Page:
Why a New Rider Should Not Take a 600cc Sportbike to the Track for the First Time

Many new riders decide to buy “low powered” 600ccs thinking they are as user friendly as a 250cc sportbike as their first bike. It’s a great excuse for a new rider to get the better looking and more powerful 600cc. So why not?

Many of these new riders try to be safety conscious. Even though they decide to do their spirited riding at a track, they don’t realize that they have bought a bike that may be a little too powerful for them to learn the basics on. You’re at the track riding fast down a straight away and slow down to enter a turn. All of a sudden, you hit a small bump, or rock not visible to you and you upset the balance and it causes you to twitch your right and a bit. Before you know it, you’re flying off your bike. Reasons for things like this happening are friends at the track with you that are more experienced. Everyone want’s to keep up, and its difficult to learn at your own pace when you have a bike that can do SO much more than what you know. Riding a 600 as a beginner takes a lot of discipline.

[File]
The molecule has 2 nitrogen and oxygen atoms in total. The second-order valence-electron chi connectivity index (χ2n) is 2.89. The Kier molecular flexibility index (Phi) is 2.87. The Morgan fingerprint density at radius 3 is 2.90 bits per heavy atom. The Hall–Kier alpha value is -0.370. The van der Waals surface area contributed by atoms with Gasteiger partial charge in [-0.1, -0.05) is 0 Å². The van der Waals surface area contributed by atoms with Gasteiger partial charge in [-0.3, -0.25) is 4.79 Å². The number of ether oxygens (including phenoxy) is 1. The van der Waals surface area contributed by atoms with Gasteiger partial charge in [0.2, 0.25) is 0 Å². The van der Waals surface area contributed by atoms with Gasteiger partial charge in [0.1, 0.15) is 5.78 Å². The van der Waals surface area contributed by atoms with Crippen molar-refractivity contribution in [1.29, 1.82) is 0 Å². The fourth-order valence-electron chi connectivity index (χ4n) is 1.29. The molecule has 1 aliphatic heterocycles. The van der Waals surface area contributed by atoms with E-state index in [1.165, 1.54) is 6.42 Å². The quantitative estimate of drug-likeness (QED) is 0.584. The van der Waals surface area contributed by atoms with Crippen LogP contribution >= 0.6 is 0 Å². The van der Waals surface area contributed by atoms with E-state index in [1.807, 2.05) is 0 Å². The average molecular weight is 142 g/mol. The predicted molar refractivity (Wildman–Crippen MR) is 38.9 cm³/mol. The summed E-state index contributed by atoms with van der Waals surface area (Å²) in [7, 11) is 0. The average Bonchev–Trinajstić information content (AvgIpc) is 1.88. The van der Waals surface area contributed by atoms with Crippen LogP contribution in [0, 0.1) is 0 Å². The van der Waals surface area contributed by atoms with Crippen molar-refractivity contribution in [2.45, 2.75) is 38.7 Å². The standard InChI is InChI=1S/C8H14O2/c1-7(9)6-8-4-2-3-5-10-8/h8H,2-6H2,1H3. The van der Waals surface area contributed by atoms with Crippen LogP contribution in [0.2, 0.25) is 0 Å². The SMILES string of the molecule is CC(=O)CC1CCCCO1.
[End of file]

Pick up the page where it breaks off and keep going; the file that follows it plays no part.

Till this day, I still recommend the Kawasaki Ninja 250 to new riders. And when I recommend that bike, I’m not referring to the new one either. The newer 250 is far more expensive, and while it looks nice, your heart will be broken when you drop that for the first time. Buy an older 250 that can be passed from newbie to newbie. It still has great resale value, and doesn’t cost much to keep when you buy your new bike.

The second thing is, new riders are less likely to buy nice gear which is a mistake most riders including myself make. Of course, not all the blame can be on the rider; gear is expensive! Most riders spent most of their money on their bike, and although they have money left over for gear, it’s not enough for quality gear. Remember, you get what you pay for. Those $30 jackets and $40 helmets aren’t going to do much to protect you unless you’re riding a bicycle. often times, they are not DOT/SNELL certified. Stick to brand names and stay away from gear that doesn’t have any certifications. Also, make sure you ask someone at the store to make sure you get the right fit. Gear that doesn’t fit is almost as no gear. I wear a full face helmet I use on my sport bikes for my Touring bike. Who cares if I don’t look as cool as the guy next to me. At least if I call, I’m going to be protected.

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